People in their early thirties have half the median wealth of those born in the 1970s, according to a new report from the Institute for Fiscal Studies.
Those born in the 1980s have a median average net household wealth of £27,000 per adult, including housing, financial and private pension wealth, the study found.
This is about half the median wealth that those born in the 1970s had at around the same age, £53,000.
The Institute of Fiscal Studies' research published today (30 September) looks for the first time at both the overall household wealth and total income of different generations.
According to the research, those born in the early 1980s are likely to find it harder than their predecessors to build up wealth in housing and pensions as they age.
These people have much lower home-ownership rates in early adulthood than any other post-war group, and – outside the public sector – have much less access to defined benefit pension schemes than previous generations did at the same age.
Additionally, those born in the early 1980s were the first post-war cohort not to enjoy higher incomes in early adulthood than those born in the previous decade, which is partly the result of the overall stagnation of working-age incomes, but also reflects the fact that the recession following the 2007 financial crisis hit the pay and employment of young adults the hardest.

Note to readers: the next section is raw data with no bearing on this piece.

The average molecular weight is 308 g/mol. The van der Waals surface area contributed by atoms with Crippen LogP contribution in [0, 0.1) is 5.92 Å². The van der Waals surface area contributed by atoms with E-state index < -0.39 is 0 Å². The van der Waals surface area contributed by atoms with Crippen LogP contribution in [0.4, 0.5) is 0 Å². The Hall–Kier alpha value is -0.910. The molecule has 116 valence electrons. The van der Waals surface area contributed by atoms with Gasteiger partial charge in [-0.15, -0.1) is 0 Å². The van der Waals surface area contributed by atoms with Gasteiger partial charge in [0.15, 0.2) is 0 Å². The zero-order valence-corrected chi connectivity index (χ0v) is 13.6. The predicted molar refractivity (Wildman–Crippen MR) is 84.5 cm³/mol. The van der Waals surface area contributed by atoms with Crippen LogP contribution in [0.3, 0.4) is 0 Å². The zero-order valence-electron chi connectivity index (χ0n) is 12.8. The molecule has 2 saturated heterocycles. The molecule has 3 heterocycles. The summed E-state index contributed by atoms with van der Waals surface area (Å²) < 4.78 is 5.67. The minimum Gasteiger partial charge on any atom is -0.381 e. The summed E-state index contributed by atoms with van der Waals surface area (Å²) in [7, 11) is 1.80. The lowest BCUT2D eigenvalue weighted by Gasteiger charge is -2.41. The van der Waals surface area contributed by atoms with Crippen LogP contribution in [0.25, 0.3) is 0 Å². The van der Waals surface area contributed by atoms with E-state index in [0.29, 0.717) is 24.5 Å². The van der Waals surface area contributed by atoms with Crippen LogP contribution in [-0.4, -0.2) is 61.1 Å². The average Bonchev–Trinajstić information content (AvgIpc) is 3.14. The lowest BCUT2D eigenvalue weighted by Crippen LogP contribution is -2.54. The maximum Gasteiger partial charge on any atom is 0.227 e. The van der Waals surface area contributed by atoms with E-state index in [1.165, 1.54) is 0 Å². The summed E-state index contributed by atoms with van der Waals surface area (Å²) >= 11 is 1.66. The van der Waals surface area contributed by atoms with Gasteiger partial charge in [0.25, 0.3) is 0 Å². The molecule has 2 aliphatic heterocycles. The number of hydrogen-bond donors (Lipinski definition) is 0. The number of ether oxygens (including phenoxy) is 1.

High housing costs are another key factor, according to the report, which found renters born in the early 1980s spent nearly 30 per cent of their net income on housing costs - largely rents - compared to 15 per cent for homeowners, largely mortgage interest.
Andrew Hood, an author of the report and a research economist at IFS said: “By the time they hit their early 30s, those born in the early 1980s had about half as much wealth as those born in the 1970s did at the same age.
"Sharp falls in home-ownership rates and in access to generous company pension schemes, alongside historically low interest rates, will make it much harder for today’s young adults to build up wealth in future than it was for previous generations.”